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Lindsey Graham: The senator who revels in the 'ugly' issues

If there's a particularly partisan issue, Lindsey Graham of South Carolina is likely to be in the middle trying to find a solution – in a conservative way. 

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Graham kept moving forward – into the Air Force as a lawyer and then, more than a decade later, into Congress with the backing of South Carolina's political godfather, the late Sen. Strom Thurmond (R). But it was that experience of vulnerability and survival that helped shape how he operates in the Senate today.

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"I think he's realized he needs a lot of people to help him, and people of all different stripes have helped him as he's gone through life," says David Woodard, a political science professor at Clemson University in South Carolina, who ran two of Graham's House campaigns in the 1990s. "I believe he thinks he can talk and work with a lot of people that most people don't think they can work with."

Graham, who is fiercely loyal to his friends, is able to sit down with people ranging from liberal Sen. Chuck Schumer (D) of New York to members of the three local South Carolina Republican committees who expressed no confidence in him in 2009 for not being conservative enough.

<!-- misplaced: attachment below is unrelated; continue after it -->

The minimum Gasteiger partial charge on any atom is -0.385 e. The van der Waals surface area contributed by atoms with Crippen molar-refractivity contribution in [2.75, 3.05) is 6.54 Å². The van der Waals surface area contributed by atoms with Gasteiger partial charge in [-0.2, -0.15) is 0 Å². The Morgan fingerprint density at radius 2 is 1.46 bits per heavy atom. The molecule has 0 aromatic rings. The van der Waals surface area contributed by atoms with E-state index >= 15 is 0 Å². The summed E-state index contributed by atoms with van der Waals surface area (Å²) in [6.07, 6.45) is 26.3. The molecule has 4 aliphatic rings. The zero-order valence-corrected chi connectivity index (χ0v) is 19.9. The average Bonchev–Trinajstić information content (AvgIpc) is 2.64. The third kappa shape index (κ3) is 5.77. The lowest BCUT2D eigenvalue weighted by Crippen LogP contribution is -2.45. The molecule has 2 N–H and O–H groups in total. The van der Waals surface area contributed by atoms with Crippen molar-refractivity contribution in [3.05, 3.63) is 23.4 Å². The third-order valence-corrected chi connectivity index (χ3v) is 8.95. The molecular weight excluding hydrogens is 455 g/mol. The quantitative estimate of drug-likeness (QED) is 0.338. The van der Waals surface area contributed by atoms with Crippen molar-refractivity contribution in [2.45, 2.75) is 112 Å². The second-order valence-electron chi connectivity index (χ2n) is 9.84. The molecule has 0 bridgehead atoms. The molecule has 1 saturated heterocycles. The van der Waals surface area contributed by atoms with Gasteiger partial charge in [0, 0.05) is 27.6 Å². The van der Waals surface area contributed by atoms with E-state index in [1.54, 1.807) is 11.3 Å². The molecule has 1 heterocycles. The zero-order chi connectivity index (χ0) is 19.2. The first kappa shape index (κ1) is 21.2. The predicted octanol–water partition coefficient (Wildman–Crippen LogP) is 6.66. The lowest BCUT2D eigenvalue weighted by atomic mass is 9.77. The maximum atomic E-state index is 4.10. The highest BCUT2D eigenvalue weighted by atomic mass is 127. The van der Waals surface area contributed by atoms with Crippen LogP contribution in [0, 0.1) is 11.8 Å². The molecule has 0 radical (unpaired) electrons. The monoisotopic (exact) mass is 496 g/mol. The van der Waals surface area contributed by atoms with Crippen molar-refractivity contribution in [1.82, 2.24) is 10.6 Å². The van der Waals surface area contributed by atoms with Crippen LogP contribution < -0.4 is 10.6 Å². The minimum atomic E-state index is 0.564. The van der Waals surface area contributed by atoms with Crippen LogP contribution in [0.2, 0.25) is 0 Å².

Graham remains under fire from some activists on the right, who see him as too willing to compromise on core principles. Even before the 2012 election, groups like the Club for Growth and the Senate Conservatives Fund were open about their interest in finding a candidate to challenge him in 2014.

In that sense, Graham is a test for whether skillful politicians can reach bipartisan compromise and survive. "The rest of the country is looking to see what Lindsey Graham is going to do [on immigration]," says Jeremy Robbins, director of the Partnership for a New American Economy, a group partially funded by New York City Mayor Michael Bloomberg.

Mr. Robbins's group and Republicans for Immigration Reform, a new "super political-action committee" dedicated to supporting conservatives who take tough votes on immigration, are running advertisements to counter negative spots aired by critics of Graham in South Carolina.

If he fails? The man whom conservative radio talk-show host Rush Limbaugh once derided as Lindsey "Grahamnesty" – a derisive term for his willingness to support some sort of legal status for illegal immigrants – could lose to a more ideologically pure lawmaker in a primary next year.

And if he succeeds? "If he can become part of [a big compromise] that passes and survive," says Julian Zelizer, a congressional historian at Princeton University, "then I think a lot of Republicans would think twice about their fears about entering this kind of negotiation."

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